This is not a profession that dockets time to be reviewed by an employer willing or able to dictate actions and compel adherence to the 40/40/20 formula.  There are, however, two anchor points.  First, academics need to turn up in class and do their grading.  Second, academics who don't publish risk perishing up until the point at which they receive tenure, after which there is longer a sword of Damocles hanging over their heads. 

That said, academics do have substantial liberty to choose community service over many other of their activities, and to define that community service in a manner that would please commendators such as Lawrence Martin (although displease others).  Indeed, universities are more accommodating of such activities than they once may have been (at least at face value) -- universities compete on the basis of intangibles and media profile is one of those. 

It is less clear that tenure committees, unpredictably staffed, are always as impressed.  And so junior colleagues are advised not to be too much the public citizen and too little the scholar.  It is not, as Martin suggests, that academics quake at the prospect of being punished for their positions.  Instead, it is a question of being hurt by the opportunity cost of being polemicist rather than scholar.

There is a point of principle in play as well.  The bottom line is that academics are not payed by their employers (who are in turn financed by taxpayers and student tuition) to be pundits, polemicists or political actors, except to the extent that such activities reasonably lie within the allotment of time dedicated to service to the community or are reasonably tied to their research and teaching activities.  Put another way, academics are not supposed to be (just or even primarily) limelight-seeking norm entrepreneurs in the take-no-prisoners, unnuanced political debates of the day that galvanize the media.


This raises a related point.  Those who live by the media may die by the media.  In my personal observations, an academic who is also a public intellectual may retain the respect of his or her peers only if he or she is an "intellectual" and not just "public".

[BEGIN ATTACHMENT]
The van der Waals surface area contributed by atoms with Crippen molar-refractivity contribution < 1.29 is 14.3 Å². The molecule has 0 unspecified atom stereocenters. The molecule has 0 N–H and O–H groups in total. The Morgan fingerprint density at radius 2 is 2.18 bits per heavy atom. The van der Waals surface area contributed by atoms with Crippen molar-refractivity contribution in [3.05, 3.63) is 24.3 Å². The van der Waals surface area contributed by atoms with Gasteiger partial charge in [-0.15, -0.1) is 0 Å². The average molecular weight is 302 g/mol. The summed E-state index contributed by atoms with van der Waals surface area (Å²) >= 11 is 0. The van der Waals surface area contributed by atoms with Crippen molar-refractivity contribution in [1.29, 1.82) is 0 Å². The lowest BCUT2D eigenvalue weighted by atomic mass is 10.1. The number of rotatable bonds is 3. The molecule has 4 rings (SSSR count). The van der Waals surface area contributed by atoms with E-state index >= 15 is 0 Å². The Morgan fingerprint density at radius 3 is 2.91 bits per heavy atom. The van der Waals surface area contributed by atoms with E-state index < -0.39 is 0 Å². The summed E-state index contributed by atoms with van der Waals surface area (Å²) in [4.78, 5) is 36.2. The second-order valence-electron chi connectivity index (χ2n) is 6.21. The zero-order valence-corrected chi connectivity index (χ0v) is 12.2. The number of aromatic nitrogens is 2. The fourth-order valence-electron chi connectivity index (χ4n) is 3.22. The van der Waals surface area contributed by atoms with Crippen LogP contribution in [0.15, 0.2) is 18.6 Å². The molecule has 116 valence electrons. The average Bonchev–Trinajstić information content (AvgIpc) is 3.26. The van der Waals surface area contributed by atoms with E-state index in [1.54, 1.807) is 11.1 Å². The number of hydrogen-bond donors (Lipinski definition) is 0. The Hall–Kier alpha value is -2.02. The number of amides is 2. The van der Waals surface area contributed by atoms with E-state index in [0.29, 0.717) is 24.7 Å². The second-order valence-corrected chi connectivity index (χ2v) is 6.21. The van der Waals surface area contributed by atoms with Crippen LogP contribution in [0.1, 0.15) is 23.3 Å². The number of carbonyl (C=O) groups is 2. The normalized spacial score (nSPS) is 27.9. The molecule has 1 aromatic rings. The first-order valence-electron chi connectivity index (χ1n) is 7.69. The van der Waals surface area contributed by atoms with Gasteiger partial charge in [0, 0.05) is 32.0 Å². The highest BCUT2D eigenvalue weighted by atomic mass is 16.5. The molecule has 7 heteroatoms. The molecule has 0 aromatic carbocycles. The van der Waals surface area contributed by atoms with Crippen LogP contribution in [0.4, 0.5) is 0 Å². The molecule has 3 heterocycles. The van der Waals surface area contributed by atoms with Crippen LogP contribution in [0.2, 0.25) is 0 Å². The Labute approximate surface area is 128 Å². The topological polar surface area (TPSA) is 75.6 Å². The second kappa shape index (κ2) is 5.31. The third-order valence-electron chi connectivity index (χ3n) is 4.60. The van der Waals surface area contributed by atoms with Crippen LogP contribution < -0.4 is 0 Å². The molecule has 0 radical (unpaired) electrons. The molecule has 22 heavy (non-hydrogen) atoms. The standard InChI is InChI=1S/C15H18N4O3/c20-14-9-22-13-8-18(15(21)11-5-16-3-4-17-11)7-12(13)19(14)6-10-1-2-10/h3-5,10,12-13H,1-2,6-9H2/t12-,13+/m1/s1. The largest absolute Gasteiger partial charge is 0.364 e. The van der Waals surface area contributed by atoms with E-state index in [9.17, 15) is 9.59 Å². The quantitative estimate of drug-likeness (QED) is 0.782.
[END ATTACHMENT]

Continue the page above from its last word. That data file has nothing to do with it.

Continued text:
The media limelight risks drawing academics inexorably into areas where they may have little more knowledge than any attentive reader of newspapers.  Journalists tend to wish to rely on academics who already have an media profile, and they tend also to have a broad conception of the scope of expertise any one person can claim.  I have, in fact, been told that "it doesn't matter that you're not an expert, because you still know more than X" (X being the clientele served by that media outlet). I have also regularly encountered people in government who note wryly (and correctly) that they have entire sub-departments of people charged with understanding the multiplicity of complicated issues that prolific academic commentators may claim lie within their individual expertise.  I have no doubt, indeed, that such comments have been made about my own commentary, and probably with justification.

This is one reason why I now am very judicious in public commentary in the media, trying to limit myself to commenting on things I teach (recently) or on which I have written (in some detail, and recently).  It boils down to this: the facts matter and I don't like being wrong.

Quality Control

This raises a related point of quality control.  As in any profession, the calibre of journalists varies.  Some are subject matter experts who wish to probe nuance.  I am still very interested in speaking to these people, again assuming it crosses my expertise comfort zone.  Others are generalists who may struggle with the level of detail I may believe necessary in understanding an issue.  Still others may be looking for a name to affix to an idea; that is, they want a counterpoint to a point.  The latter objective has value of course, in the sense that there may be a counterpoint. 

On the other hand, they may not be tremendously interested if an academic's point is less counterpoint than agreement with the original point.  I have had the misfortune of being misquoted to varying degrees in order to create a sense of false discord.  In one notorious case, I expressed agreement with a position and was asked, hypothetically, what the opposing view might be.  I speculated on this, and then this speculative discussion was later shown on national television edited in a fashion suggesting that I was advancing that perspective.  I pretty much stopped doing television media after that point.

So much of what passes for reporting and commentary now is about inter-personal drama and not about the underlying substance or issues of the day.  As evidence, it is not uncommon for a journalist to seek comment on the personal qualities of a public figure -- not of their office, but on their personal manner or conduct.   When I was a more regular media contributor, I would get calls asking me to opine about someone's hiring, firing, and/or alleged misdeeds, matters on which I had no personal knowledge.  There are very few circumstances in which I as a legal academic feel qualified to offer an expert opinion on someone else's personality, unless I did have such personal knowledge and was, e.g., working on a legal case in which these matters were material and appropriately raised in the media.